Feminism | Posted by Aimee B on 04/11/2012

Growing Up A Tomboy

I was also a tomboy

I never thought much of gender construction as a child. I just knew what I wanted to wear, how my hair should be cut, and what interested me. Did I want to proudly wear my new matching dragon shirt and short set? Yes. Did I want to play the more physical and male dominated games? Yes. Breaking through the conventions of the female stereotype was never problematic for me until I was around eight years old and moved to a new town.

It was nerve racking. I was suddenly over-aware of my “boyish” appearance, worried about how and if my peers would accept me. My mother accompanied my sister and me to our new classrooms, mine being the first. The teacher met us outside of the classroom, hugged my sister, who had more of a feminine appearance than myself, and enthusiastically said, “Welcome Aimee!” This assumption was just the beginning of the long lasting confusion regarding my gender from those around me. I can’t say for certain what my peers thought of me, but I managed to attend school free from being bullied, and I am grateful to this day that my classmates did not outwardly ridicule me for who I was.

That isn’t to say I wasn’t internally tormented about my identity. I’d hover between the male and female bathrooms, trying to decide in which bathroom I would receive fewer stares from. The situation became so detrimental that at times I would hold my bladder until I went home in pain, or, on occasion, urinating myself.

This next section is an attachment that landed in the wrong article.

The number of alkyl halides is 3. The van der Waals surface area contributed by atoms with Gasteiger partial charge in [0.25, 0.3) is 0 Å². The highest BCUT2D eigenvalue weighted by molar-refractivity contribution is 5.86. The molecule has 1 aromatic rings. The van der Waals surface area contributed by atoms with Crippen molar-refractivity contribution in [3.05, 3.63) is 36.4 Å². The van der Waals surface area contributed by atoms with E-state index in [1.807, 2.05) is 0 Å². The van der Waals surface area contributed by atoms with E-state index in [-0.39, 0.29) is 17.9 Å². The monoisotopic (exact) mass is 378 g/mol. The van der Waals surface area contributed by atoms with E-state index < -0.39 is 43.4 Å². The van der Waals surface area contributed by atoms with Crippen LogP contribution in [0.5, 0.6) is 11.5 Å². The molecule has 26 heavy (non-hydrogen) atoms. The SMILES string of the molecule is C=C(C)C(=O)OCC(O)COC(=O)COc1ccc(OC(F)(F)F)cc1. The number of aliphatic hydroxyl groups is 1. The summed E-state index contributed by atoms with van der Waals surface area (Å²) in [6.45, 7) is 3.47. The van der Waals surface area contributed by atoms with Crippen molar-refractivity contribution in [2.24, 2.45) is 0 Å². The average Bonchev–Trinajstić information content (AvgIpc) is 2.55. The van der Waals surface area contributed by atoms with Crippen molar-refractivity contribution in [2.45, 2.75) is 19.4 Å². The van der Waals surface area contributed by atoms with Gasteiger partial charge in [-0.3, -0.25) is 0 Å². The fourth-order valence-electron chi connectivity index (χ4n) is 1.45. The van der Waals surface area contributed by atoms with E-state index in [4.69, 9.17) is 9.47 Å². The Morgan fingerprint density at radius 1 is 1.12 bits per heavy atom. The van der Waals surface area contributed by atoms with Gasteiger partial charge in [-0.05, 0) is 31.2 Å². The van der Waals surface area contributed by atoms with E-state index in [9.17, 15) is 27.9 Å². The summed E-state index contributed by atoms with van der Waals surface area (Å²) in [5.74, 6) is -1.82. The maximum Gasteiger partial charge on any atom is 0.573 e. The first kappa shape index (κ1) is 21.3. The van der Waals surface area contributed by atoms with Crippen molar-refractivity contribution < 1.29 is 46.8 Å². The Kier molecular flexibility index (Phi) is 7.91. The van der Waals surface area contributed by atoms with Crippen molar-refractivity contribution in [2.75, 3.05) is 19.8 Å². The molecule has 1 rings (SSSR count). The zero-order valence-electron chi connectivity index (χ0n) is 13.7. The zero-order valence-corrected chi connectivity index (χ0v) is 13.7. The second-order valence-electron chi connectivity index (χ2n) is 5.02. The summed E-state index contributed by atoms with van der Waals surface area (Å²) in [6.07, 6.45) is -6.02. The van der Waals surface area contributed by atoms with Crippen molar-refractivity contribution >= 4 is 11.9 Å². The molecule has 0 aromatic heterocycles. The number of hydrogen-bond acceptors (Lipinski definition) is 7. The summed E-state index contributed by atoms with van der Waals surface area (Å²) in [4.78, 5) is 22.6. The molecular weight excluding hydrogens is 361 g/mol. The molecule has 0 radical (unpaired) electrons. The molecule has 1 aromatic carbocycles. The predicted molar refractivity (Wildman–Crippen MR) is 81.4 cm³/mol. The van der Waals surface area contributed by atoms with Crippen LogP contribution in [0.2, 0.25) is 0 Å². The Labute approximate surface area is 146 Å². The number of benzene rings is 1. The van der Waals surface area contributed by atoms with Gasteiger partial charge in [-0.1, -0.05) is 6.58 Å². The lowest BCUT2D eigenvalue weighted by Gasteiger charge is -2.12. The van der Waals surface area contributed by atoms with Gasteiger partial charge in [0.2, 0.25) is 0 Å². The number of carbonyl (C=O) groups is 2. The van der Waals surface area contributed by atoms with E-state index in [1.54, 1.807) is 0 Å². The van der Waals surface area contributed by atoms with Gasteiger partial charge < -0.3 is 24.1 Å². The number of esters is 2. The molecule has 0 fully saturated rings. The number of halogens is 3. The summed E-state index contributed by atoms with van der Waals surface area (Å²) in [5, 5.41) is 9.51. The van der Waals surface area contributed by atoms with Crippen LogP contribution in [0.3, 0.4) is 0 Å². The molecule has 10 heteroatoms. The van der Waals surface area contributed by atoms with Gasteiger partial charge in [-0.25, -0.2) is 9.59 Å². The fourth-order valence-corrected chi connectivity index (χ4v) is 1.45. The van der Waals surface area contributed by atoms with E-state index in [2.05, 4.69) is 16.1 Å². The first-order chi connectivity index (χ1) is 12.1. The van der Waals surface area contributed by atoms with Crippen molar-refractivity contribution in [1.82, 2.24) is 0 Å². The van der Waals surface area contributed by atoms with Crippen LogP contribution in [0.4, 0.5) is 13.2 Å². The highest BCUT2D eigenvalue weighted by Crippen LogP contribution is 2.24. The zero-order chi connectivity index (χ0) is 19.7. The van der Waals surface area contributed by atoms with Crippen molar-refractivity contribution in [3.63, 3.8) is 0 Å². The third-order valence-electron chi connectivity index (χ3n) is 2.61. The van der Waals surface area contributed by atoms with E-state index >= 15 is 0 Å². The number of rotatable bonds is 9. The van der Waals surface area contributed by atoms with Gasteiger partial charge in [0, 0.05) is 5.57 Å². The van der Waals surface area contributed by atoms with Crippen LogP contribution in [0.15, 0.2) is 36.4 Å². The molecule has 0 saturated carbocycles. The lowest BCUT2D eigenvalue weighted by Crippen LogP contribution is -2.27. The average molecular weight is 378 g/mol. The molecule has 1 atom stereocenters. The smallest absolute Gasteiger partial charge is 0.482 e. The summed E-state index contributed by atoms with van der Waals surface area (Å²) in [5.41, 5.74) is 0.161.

When puberty hit, my life changed. I began to succumb to the expectations that society had for me as a woman. I began to stray away from my masculine traits and started to dress more feminine and began to grow my hair out in attempts to be seen as “normal.” Regardless of whether or not that was what I desired, I grew into this new appropriate gender role I had created for myself. No longer was I mistaken for a boy and I felt comfortable around new people that weren’t trying to decipher my gender.

Yet as I became more educated on the issue, I started to ask myself if this was how I wanted to identify myself. I’ve lived on both ends of the spectrum and it seems I am now left attempting to determine who I truly am. My childhood has resulted in a deeply rooted self-consciousness that I can’t seem to shake. What I really desire is to just be free from the pressures that have forced me to confine myself to these simplified versions of the female gender.

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  • Quin @ at 11:00 pm, April 11th, 2012

    Love this!!! Gender is really tricky, isn’t it? It amazes me how responsive the gender police are. The slightest deviation, and they pounce! I wish you all the best in finding what is best for you!

  • anonymous @ at 1:11 pm, April 12th, 2012

    I know what you mean. It’s good that you treat yourself as a person and not as an image. Whenever i find opposition or judgements i decide to enjoy it. It is more fun to be yourself when other people do not like it and you can rub it in their face. I know it should not be this way but with more resistance comes a greater force.

  • So-Co: So True « thefeministblogproject @ at 8:41 pm, April 12th, 2012

    […] http://thefbomb.org/2012/04/growing-up-a-tomboy/ […]

  • socialjusticedelagala @ at 8:23 am, April 15th, 2012

    […] Topic I would like to refer to is “Growing Up A Tomboy“. Aimee B wrote about being a “Tomboy” and growing up as one. This reminds me of […]

  • Juliana @ at 8:16 pm, April 17th, 2012

    Tomboy was such a great movie! I think it really spoke the innocence and naturalness of wanting to dress and be who you feel you are inside.

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